Afar Off - Poem by Ada Cambridge
Is it a will o' the wisp, or is dawn breaking,
That our horizon wears so strange a hue?
Is it but one more dream, or are we waking
To find at last that dreams are coming true?
Far off and faint, a golden line is streaking
The cloudy night that shrouds the life of man;
It is the sun that dim eyes have been seeking,
Through all blind pathways, since the world began.
The sign to weary heart and waiting nation
That day will come to bring them their release
That, late or soon, through storm and tribulation,
Or with slow change, the earth shall rest in peace.
That One, invoked, with half- despairing passion.
Through years and years of wrong, will right us then;
Will take away, in rude or gentle fashion,
The curse that man has laid on brother- men.
Ah, blessed One! our souls go out to meet thee,
At whose feet Hope will fold her tired wing;
And yet we know not how we ought to greet thee,
And take the gifts thy bounteous arms will bring.
Come not, O friend! with vengeful weapons, borrowed
Of them that warred against thee — sword and flame;
For all alike have suffered and have sorrowed,
And all alike have sinned against thy name.
Come thou to men who groan in sore affliction
A breathing spirit of new life and grace;
Come in thy robes of light and benediction,
That all may recognize thy perfect face.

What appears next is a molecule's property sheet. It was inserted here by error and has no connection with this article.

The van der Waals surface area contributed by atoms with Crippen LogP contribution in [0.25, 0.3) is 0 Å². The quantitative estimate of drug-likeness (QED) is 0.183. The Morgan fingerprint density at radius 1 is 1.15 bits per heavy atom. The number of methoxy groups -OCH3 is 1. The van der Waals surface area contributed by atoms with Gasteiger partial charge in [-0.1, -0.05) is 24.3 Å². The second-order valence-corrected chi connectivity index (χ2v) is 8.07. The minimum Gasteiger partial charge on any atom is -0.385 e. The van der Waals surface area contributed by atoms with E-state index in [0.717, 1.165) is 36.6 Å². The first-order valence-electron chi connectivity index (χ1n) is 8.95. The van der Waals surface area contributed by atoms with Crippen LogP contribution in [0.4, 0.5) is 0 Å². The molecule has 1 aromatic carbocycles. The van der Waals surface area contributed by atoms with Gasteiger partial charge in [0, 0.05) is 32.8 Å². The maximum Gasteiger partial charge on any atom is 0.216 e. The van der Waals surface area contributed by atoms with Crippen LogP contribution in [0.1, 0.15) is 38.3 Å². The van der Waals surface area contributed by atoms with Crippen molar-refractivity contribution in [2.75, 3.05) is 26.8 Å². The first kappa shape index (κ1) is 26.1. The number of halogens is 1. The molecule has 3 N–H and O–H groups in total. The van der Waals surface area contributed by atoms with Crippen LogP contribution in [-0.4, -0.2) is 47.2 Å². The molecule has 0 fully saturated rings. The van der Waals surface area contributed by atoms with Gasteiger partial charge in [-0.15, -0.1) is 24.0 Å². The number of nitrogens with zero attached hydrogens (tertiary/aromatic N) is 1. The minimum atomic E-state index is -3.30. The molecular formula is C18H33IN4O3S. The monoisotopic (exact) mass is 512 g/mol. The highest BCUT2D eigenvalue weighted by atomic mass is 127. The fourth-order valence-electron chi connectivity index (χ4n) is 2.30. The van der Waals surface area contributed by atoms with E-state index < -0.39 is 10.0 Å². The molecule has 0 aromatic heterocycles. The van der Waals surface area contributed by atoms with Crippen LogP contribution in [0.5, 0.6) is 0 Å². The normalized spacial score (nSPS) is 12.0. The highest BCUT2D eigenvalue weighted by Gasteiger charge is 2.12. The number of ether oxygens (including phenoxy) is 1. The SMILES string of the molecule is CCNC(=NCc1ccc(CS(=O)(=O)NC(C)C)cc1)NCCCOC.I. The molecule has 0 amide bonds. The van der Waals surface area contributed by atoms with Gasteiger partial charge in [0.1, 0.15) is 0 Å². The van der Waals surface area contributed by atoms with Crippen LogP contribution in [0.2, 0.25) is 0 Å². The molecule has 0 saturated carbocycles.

Yet, as thou must, come soon, for them than need thee —
And thou wilt come — Deliverer great and strong!
Brighten, O tender dawn, though few may heed thee,
And bring the day that we have sought so long!
No class strife then, each man against his neighbour,
No waste, no want, to breed the plague of crime;
No insolent pomp, no hard and sordid labour,
No wars, no famines, in that happier time!
But pleasant homes, and good days growing better;
Contented hearts throughout the tranquil land,
That keep the law, in spirit and in letter,
Which we have been so dull to understand.
And fruitful work, instead of barren duty,
With fruitful rest and leisure interweaved;
And life made bright with plenty and with beauty,
And souls made strong with noble aims achieved.
Great Art, no more the plaything of the idle,
But nurse and handmaid to all human needs;
Great Nature, curbed no more with bit and bridle,
Nor men's religion crushed in bitter creeds.
Nor sacred Love a crime, a jest, an error,
To keep or lose, to give or to suppress,
A secret shame, an anguish and a terror,
A curse to them that it was meant to bless.
All round our narrow lives the tide encroaches,
Distant and dim, but spreading far and fast.
O Liberty, thy longed- for reign approaches
That is to give man's birthright back at last!
And must we go, who see the new age dawning,
While yet we suffer in the pangs of birth,
Nor breathe one breath of the divinest morning
That yet has come to bless our waiting earth?
Oh, must we go, just when the day is growing?
Oh, must we waste with vast and vain desires,
Like sparks put out when viewless winds are blowing,
We, lit and quickened with supernal fires
Are we to read no more the wondrous pages
Of this great tale that evermore goes on?
Will suns and stars light up eternal ages
With happier worlds — and we alone be gone?
Never to learn the moral of the story —
Why we have toiled for what we must not keep,
Why we have fought to win no crown of glory,
Why we have sown what unborn hands will reap.
Never to learn wherefore our Maker sent us
With these immortal passions in our breast.
Ah me! Ah me! Wherewith can we content us
To know so much, and not to know the rest!
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